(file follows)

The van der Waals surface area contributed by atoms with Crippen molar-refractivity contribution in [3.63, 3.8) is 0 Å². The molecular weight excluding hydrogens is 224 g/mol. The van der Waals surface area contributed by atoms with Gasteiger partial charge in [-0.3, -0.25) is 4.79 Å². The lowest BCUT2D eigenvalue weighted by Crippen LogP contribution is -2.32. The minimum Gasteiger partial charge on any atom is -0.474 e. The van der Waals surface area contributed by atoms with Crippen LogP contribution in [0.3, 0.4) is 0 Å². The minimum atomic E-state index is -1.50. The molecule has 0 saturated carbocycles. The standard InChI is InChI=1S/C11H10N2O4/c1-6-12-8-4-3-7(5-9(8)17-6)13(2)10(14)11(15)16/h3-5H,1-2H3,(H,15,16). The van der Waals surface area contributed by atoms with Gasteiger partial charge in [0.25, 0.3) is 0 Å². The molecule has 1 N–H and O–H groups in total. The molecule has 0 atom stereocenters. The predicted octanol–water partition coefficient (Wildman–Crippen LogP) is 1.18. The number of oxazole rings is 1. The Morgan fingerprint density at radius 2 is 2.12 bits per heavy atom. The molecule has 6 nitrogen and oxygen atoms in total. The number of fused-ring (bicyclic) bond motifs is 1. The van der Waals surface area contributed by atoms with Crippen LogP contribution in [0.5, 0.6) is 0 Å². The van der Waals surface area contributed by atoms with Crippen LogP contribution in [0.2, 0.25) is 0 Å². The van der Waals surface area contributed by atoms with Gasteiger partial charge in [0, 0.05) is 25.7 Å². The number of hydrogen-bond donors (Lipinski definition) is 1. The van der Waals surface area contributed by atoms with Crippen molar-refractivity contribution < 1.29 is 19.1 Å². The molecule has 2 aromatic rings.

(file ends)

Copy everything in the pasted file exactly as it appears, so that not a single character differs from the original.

The van der Waals surface area contributed by atoms with Crippen molar-refractivity contribution in [3.63, 3.8) is 0 Å². The molecular weight excluding hydrogens is 224 g/mol. The van der Waals surface area contributed by atoms with Gasteiger partial charge in [-0.3, -0.25) is 4.79 Å². The lowest BCUT2D eigenvalue weighted by Crippen LogP contribution is -2.32. The minimum Gasteiger partial charge on any atom is -0.474 e. The van der Waals surface area contributed by atoms with Crippen LogP contribution in [0.3, 0.4) is 0 Å². The minimum atomic E-state index is -1.50. The molecule has 0 saturated carbocycles. The standard InChI is InChI=1S/C11H10N2O4/c1-6-12-8-4-3-7(5-9(8)17-6)13(2)10(14)11(15)16/h3-5H,1-2H3,(H,15,16). The van der Waals surface area contributed by atoms with Gasteiger partial charge in [0.25, 0.3) is 0 Å². The molecule has 1 N–H and O–H groups in total. The molecule has 0 atom stereocenters. The predicted octanol–water partition coefficient (Wildman–Crippen LogP) is 1.18. The number of oxazole rings is 1. The Morgan fingerprint density at radius 2 is 2.12 bits per heavy atom. The molecule has 6 nitrogen and oxygen atoms in total. The number of fused-ring (bicyclic) bond motifs is 1. The van der Waals surface area contributed by atoms with Crippen LogP contribution in [0.5, 0.6) is 0 Å². The van der Waals surface area contributed by atoms with Crippen LogP contribution in [0.2, 0.25) is 0 Å². The van der Waals surface area contributed by atoms with Gasteiger partial charge in [0, 0.05) is 25.7 Å². The number of hydrogen-bond donors (Lipinski definition) is 1. The van der Waals surface area contributed by atoms with Crippen molar-refractivity contribution < 1.29 is 19.1 Å². The molecule has 2 aromatic rings.